|By CELESTE BAUMGARTNER
SONOITA, Ariz. — Mac Donaldson has a herd of about 1,500 cattle in a cow/calf operation on 72,000 acres. Southeast of Tucson, the land is a mix of vast desert grasslands and oak-studded hills connecting several mountain ranges.
About half the land is leased from the Bureau of Land Management (BLM) and is within the Las Cienegas National Conservation Area. The rest is leased from the state of Arizona and the U.S. Forest Service under USDA.
Three generations of the family derive their living from the land. Mac’s dad, John Donaldson, who at 85 is not too active anymore, started ranching after World War II. Mac’s son, Sam, ranches full-time; and his son, Colton, helps out. Mac, Sam and a hired man do most of the work.
“We breed Angus and Hereford bulls, and we save the replacements out of the Hereford-sired cattle, which we breed predominately to Angus bulls,” Donaldson said. “We have a 1,500-head herd, although now we’re running a little over 1,000 because we’re in a drought.”
The land produces feed for two or three months.
Otherwise it’s dormant - a standing hay crop, Donaldson said.
“The ranch has about 25 distinct soil and vegetation sites,” Donaldson said. “It has one of the most intact sacaton (a type of grass) deltas, a system that exists from Argentina to Canada.”
Sacaton grass will carry four head an acre a year whereas the upland will run about 40 acres to the head, Donaldson said.
“The ranch has 40-50 pastures,” said Donaldson, who has won awards for stewardship of the resources.
“We rest/rotate. We move the cattle all over the ranch as one herd. We might only be using 2,000 acres. That means we’re resting 70,000 acres.”
The ranch is divided into winter, summer and intermediate country, which can be used winter or summer, he said.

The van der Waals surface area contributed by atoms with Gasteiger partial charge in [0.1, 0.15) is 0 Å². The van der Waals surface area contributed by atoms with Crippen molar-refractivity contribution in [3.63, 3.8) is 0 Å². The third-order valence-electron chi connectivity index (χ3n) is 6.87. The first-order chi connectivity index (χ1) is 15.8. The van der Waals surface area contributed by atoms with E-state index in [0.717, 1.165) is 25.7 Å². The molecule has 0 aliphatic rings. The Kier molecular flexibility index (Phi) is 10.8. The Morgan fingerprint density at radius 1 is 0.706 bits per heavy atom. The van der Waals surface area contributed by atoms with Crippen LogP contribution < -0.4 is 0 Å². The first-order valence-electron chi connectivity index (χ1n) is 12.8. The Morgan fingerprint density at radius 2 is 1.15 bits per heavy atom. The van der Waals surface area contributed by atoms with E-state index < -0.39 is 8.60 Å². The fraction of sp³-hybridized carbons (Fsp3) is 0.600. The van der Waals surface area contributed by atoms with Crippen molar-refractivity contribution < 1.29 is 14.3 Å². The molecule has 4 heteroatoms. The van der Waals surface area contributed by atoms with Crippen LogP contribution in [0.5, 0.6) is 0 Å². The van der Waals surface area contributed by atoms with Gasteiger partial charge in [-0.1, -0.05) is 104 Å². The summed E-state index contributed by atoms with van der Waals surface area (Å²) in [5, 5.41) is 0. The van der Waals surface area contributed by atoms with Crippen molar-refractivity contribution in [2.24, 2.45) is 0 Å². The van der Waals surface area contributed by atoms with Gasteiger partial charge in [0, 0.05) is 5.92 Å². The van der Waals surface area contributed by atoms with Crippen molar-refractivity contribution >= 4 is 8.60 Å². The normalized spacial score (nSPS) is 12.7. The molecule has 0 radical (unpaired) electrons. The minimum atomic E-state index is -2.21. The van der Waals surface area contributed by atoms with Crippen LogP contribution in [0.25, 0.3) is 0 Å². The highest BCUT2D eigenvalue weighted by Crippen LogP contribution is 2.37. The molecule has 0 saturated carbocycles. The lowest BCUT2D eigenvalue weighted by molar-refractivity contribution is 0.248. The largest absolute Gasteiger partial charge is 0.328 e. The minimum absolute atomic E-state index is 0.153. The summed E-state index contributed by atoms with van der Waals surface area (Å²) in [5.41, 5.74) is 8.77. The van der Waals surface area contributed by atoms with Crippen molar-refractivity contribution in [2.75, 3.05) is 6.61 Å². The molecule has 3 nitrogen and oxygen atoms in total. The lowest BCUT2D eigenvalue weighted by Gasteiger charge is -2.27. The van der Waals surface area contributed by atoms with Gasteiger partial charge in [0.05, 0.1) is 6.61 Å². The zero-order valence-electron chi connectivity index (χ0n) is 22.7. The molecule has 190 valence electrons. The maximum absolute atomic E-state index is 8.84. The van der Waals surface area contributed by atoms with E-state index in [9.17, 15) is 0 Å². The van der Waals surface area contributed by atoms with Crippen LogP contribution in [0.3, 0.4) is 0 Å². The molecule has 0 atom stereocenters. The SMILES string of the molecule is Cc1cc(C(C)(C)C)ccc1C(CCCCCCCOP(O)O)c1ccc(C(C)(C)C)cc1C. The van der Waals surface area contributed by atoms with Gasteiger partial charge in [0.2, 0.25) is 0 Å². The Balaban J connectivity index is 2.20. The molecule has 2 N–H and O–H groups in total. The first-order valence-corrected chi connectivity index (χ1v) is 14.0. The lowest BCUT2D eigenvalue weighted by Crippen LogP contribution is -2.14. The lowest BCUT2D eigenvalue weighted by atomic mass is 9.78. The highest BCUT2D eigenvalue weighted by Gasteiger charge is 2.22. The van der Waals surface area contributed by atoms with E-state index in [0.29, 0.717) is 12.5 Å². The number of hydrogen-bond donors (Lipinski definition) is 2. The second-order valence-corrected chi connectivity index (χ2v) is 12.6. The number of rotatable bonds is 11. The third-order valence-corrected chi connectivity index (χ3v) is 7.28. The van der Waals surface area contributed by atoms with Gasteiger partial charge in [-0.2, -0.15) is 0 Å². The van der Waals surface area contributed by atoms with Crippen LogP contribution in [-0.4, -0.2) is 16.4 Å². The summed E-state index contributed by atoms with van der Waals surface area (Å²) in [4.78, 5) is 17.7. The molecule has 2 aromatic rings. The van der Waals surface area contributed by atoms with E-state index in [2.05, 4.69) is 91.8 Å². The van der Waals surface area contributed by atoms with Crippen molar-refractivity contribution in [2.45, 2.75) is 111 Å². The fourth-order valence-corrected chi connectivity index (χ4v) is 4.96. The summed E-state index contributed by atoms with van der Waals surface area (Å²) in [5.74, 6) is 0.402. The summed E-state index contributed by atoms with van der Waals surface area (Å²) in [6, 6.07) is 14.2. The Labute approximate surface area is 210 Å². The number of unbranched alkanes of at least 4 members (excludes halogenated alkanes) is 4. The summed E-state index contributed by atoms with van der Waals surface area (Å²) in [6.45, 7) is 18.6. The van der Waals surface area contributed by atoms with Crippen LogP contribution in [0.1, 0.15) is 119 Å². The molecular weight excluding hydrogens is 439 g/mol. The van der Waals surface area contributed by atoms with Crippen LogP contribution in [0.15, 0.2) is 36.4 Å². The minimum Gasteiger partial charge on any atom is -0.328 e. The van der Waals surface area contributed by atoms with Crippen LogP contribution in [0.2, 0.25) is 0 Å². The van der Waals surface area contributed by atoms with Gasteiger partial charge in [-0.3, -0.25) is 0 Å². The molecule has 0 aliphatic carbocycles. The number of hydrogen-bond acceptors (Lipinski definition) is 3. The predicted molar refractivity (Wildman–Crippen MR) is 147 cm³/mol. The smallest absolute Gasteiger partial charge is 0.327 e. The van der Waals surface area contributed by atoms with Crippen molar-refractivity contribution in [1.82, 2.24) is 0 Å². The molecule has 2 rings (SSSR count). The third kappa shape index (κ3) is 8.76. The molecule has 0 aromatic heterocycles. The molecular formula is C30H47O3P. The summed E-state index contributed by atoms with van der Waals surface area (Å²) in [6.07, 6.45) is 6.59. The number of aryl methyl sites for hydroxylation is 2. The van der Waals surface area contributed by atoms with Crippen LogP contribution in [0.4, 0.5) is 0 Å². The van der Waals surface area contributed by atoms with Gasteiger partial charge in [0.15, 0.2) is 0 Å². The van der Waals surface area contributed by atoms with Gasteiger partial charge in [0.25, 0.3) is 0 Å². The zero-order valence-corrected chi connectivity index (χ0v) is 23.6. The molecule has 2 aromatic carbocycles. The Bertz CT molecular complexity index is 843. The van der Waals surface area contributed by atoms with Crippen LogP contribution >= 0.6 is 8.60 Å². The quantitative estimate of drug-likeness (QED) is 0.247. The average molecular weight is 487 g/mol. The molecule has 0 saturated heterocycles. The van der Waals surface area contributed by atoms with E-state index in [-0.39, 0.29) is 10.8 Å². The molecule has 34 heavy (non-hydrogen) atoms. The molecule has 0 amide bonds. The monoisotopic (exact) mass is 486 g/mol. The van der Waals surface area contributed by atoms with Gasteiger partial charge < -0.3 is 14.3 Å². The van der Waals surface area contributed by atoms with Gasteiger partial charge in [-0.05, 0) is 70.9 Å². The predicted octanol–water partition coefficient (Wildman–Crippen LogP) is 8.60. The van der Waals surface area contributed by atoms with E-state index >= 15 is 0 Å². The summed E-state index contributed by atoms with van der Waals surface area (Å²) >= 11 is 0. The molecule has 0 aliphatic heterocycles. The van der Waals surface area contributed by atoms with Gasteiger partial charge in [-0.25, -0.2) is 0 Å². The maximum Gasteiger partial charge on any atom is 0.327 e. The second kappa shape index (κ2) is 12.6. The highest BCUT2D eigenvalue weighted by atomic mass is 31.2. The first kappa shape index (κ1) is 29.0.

Horses move the cattle
It takes some energy to move that many cattle around that much territory and the ranch utilizes horsepower. They have a broodmare band of Quarter Horses and Thoroughbred/Quarter-cross horses.
“We do everything on horseback,” Donaldson said. “We use the truck and trailer to move around, but sometimes we might trot for an hour to get to where we’re going to work.”
At the start of the calving season in April they’ll move the cattle into the sacaton deltas and capitalize on the extra nutrition. They’ll move again when the summer rains come. Calves are weaned in October or November at 450 pounds.
“We could calve earlier, but the spring is tough,” Donaldson said. “The calf is so small it’s not pulling that cow down, and by the time the rains come in late June or July, the grass greens up and their nutrition gets better. Green grass is 15 percent protein. Dry grass is 3 or 4 percent protein.”
It is dry - average rainfall is 13-15 inches - a good year might yield 20 inches, but some years they’ve only had four inches, Donaldson said. A mining company formerly owned some of the land; they drilled and tapped wells.
The ranch put in submersible pumps - with generators, if no power was available. They use dirt tanks. The ranch has windmills but “you can’t depend on windmills with 800-900 head of cattle,” Donaldson said.
The BLM and wildlife
A ranch analyst recently evaluated the operation and suggested getting more use from the feed, but the BLM does not want the land to be overgrazed.
“The government only allows us 30 percent of the yield,” Donaldson said. “The other 70 percent is for the wildlife and the species or the grass to maintain itself.”
That wildlife includes seven threatened or endangered species - birds, bats, fish and frogs, to name a few. Donaldson has to manage around them.
“It gets complicated,” he said.
Every six months Donaldson meets with the agencies responsible for the land and wildlife. If there’s any conflict, they talk about it.
“We have a good rapport,” Donaldson said. “If we have a problem like drought, and we have to reduce our numbers, or if forage is good and we want to increase our numbers to create a cash flow, then we can enter in our needs, too.”
The ranch is in the third year of a five-year restructuring plan.
Profits are marginal because they’ve bought a lot of replacement heifers that aren’t calving yet and have culled deeply.
“If the prices stay high like they are now, we’re thinking that by 2007, for sure 2008, we’ll be making the kind of money that you can make here,” Donaldson said.
“It takes time to get the whole thing changed around. You have to slowly build it up. That’s what we’ve been doing.”
This farm news was published in the March 8, 2006 issue of Farm World.